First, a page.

Workplace whistleblowing happens when an individual reports wrongdoing in an organization. This person is usually an employee but can also be a customer or supplier. Internal whistleblowing concerns someone making a report from within the organization. External whistleblowing is when someone blows the whistle publicly, either to the media, police or through social media. People may choose the public route if they do not trust the organization’s investigation or reporting procedure or have tried disclosing internally with no result.

Speak-up policies can cover a wide range of issues related to ethics and compliance. Whistleblowing is different from raising a workplace grievance. A grievance is of personal interest and does not impact the wider public, whereas whistleblower revelations relate to more serious and widespread concerns.

Whistleblower reports can be from these areas:

  • Corruption.
  • Discrimination and harassment in the workplace.
  • Human rights violations.
  • Bribery.
  • Maladministration or mismanagement.
  • Insider trading.
  • Misuse of data.

These cases can have severe consequences for employees and companies. Unethical behavior must be brought to public attention to prevent the continuation of unacceptable behavior. The USFrance, and the UK have laws that protect whistleblowers and promote a culture that encourages the detection of irregularities in organizations.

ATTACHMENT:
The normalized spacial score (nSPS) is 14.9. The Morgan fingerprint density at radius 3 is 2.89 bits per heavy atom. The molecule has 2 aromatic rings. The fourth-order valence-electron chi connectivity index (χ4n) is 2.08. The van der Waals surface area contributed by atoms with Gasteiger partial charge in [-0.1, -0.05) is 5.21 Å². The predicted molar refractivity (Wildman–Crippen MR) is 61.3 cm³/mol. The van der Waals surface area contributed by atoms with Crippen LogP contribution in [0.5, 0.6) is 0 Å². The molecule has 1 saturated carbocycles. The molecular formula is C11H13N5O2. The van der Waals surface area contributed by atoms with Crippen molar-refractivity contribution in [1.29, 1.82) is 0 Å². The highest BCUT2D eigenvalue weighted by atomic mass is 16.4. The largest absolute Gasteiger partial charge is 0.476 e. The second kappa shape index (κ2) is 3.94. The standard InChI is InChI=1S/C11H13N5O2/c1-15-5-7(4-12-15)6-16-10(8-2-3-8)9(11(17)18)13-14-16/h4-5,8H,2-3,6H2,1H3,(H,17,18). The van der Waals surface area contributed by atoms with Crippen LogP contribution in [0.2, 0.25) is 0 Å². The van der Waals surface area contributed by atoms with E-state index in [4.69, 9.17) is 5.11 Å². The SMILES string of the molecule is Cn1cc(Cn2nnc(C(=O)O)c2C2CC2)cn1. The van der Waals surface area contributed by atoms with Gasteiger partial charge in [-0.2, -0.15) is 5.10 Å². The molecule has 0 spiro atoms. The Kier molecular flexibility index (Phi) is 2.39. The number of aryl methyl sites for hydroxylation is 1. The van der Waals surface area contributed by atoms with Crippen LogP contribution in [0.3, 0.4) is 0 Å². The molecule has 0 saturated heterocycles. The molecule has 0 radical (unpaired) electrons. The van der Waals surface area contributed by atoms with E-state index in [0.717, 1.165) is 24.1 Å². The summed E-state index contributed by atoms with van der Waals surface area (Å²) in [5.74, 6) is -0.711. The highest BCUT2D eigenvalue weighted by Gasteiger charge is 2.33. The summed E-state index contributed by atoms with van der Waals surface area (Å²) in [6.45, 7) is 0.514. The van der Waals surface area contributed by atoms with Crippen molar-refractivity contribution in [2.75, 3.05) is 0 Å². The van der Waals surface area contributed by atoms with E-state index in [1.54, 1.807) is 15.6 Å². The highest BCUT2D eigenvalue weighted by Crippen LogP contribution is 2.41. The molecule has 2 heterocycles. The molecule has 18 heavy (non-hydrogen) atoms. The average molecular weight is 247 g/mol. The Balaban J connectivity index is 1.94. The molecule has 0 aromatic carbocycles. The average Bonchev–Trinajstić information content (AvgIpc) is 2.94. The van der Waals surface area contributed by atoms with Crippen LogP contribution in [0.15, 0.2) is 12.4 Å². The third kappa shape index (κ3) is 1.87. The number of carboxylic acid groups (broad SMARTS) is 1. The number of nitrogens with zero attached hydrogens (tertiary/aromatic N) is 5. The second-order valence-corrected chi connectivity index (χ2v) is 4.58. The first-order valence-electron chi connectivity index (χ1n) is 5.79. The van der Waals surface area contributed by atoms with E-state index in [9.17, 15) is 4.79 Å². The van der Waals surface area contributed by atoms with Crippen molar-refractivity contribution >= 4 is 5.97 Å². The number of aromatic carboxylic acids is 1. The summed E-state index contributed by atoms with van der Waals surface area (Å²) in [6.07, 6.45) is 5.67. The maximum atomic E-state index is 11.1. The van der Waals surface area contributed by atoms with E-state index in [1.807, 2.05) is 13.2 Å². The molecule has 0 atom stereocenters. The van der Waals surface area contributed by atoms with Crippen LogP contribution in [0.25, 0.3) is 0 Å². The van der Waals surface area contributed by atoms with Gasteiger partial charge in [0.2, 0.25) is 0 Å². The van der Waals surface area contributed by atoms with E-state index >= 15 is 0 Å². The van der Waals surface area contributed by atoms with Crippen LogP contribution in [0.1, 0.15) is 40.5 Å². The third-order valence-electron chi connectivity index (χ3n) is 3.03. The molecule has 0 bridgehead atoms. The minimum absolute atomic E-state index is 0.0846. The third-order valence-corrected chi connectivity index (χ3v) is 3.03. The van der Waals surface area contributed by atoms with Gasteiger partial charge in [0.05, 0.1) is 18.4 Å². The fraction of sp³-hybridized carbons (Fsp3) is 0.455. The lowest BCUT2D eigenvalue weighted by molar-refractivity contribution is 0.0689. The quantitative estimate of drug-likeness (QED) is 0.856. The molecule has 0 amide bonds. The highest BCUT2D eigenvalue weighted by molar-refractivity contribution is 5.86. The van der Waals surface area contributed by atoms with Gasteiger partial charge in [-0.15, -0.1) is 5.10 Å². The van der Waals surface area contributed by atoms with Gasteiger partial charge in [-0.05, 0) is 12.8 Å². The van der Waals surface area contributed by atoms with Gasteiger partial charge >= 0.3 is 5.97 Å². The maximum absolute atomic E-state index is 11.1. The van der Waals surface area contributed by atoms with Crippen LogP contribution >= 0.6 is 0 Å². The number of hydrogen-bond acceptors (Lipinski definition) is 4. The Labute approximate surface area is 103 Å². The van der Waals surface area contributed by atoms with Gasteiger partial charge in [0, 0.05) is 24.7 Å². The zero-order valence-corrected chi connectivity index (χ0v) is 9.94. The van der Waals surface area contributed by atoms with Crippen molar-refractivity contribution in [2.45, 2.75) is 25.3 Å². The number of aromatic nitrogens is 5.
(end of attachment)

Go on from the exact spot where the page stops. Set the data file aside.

The ethics of whistleblowing can be complex. It can be a conflict between loyalty and fairness. Many whistleblowers decide to report because justice and doing what is right overrides their loyalty to the organization. An example is when a whistleblower does what is fair by reporting misconduct, which conflicts with loyalty as they have worked for the company for many years. The whistleblower could have good intentions and be trying to do what is right and protect the public. However, some reports could stem from self-interest or the pursuit of financial gain.

Companies can discourage unethical whistleblowing by offering an anonymous, internal system for reporting wrongdoing. This means the whistleblower’s identity is not revealed, and they are less likely to report externally to the press.


There are many advantages to companies having an effective code of ethics. They can engender loyalty from employees, customers, and other stakeholders. This can improve staff performance, allow strong customer relationships, and be reflected in increased sales and profits. Business leaders are pivotal in ensuring an ethical workplace and setting the tone of the company’s culture. The company’s reputation and image are enhanced when moral values are embedded into business operations. TOMS has led the way as an ethical business, combining commercial success with great philanthropic endeavors.